Roofers have been faced with a grotesque rise in their insurance premiums over the past two years. Here's how they've been fighting back
Permanent rises in the cost of specialist contractors' insurance last year brought the roofing industry to crisis point. Neither the National Federation of Roofing Contractors or the National Specialist Contractors Council, had, until then, achieved much in the corridors of power – and I for one had little experience of lobbying. But we had to campaign hard for the reform of the insurance industry to save our members from bankruptcy.

Working first with our members, we gave much-needed advice on reinsurance. We also established a scheme with the Electrical Contractors' Insurance Company to provide an alternative source of reliable cover.

We worked, too, with the Association of British Insurers and the British Insurance Brokers Association to demand an amendment to the 1969 Employers Liability Act and to strengthen the General Insurance Standards Council's code of practice. We warned contractors not to use brokers acting outside this code and also set out the health and safety standards that insurers might reasonably expect from our members.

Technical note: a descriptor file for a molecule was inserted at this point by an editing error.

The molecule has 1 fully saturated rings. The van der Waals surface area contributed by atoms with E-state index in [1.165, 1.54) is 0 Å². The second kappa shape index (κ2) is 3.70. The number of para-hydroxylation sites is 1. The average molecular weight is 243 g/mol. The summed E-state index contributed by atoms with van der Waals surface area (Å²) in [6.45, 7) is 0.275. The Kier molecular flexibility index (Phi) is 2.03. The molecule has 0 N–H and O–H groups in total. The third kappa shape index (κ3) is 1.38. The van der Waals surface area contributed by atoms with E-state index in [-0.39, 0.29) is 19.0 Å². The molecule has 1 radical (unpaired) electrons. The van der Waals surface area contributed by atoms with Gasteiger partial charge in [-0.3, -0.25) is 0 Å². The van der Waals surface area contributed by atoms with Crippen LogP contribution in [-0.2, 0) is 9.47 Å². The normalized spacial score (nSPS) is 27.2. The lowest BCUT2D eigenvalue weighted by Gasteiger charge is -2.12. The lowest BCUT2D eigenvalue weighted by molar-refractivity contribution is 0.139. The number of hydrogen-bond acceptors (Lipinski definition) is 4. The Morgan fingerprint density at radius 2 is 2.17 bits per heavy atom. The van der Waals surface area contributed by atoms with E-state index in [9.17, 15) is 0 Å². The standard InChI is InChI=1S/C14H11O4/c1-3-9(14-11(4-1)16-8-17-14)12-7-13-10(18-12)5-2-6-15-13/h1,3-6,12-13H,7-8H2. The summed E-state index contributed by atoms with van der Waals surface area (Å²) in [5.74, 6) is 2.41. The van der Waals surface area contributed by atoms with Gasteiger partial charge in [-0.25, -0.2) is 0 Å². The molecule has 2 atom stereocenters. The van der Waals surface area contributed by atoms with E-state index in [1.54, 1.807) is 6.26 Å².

On the political level, we asked the DTI to moderate insurance premium tax and to amend the 1969 act. We approached politicians of all parties to put pressure on the department. Many of our members wrote individually to their MPs to make them aware of the effect of this insurance crisis on businesses and jobs in their own constituencies.

Our successes to date include the launching of three government enquires into insurance, all of which are due to report back shortly. We have presented evidence to the all-party committees for taxation and insurance and had a number of meetings with opposition frontbench spokesmen. Once the reviews are published, we will use our parliamentary campaign to see that necessary reforms to the 1969 act and other recommendations are carried through.

Any success that we have had is due in large part to the NSCC and to the greater strength that we have found among our fellow trade associations. It has been very much a matter of persistence and will remain so until victory is achieved.